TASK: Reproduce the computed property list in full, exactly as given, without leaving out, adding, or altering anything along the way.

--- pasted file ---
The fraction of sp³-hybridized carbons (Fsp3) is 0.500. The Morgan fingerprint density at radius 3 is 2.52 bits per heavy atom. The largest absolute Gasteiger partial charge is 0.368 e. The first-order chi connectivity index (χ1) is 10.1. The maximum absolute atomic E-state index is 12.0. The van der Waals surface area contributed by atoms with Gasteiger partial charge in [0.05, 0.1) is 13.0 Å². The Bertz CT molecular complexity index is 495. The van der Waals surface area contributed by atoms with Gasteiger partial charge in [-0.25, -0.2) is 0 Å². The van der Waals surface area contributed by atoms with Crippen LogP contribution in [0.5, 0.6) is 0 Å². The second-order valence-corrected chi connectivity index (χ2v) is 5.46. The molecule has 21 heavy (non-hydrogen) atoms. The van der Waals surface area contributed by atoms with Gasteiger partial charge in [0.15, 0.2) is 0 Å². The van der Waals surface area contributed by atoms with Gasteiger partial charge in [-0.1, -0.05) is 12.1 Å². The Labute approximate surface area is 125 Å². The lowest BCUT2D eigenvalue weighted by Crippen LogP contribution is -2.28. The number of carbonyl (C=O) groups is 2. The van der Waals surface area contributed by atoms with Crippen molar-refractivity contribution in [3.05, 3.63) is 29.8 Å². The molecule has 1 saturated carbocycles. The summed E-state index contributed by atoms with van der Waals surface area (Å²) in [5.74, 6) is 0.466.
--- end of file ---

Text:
The fraction of sp³-hybridized carbons (Fsp3) is 0.500. The Morgan fingerprint density at radius 3 is 2.52 bits per heavy atom. The largest absolute Gasteiger partial charge is 0.368 e. The first-order chi connectivity index (χ1) is 10.1. The maximum absolute atomic E-state index is 12.0. The van der Waals surface area contributed by atoms with Gasteiger partial charge in [0.05, 0.1) is 13.0 Å². The Bertz CT molecular complexity index is 495. The van der Waals surface area contributed by atoms with Gasteiger partial charge in [-0.25, -0.2) is 0 Å². The van der Waals surface area contributed by atoms with Crippen LogP contribution in [0.5, 0.6) is 0 Å². The second-order valence-corrected chi connectivity index (χ2v) is 5.46. The molecule has 21 heavy (non-hydrogen) atoms. The van der Waals surface area contributed by atoms with Gasteiger partial charge in [0.15, 0.2) is 0 Å². The van der Waals surface area contributed by atoms with Gasteiger partial charge in [-0.1, -0.05) is 12.1 Å². The Labute approximate surface area is 125 Å². The lowest BCUT2D eigenvalue weighted by Crippen LogP contribution is -2.28. The number of carbonyl (C=O) groups is 2. The van der Waals surface area contributed by atoms with Crippen molar-refractivity contribution in [3.05, 3.63) is 29.8 Å². The molecule has 1 saturated carbocycles. The summed E-state index contributed by atoms with van der Waals surface area (Å²) in [5.74, 6) is 0.466.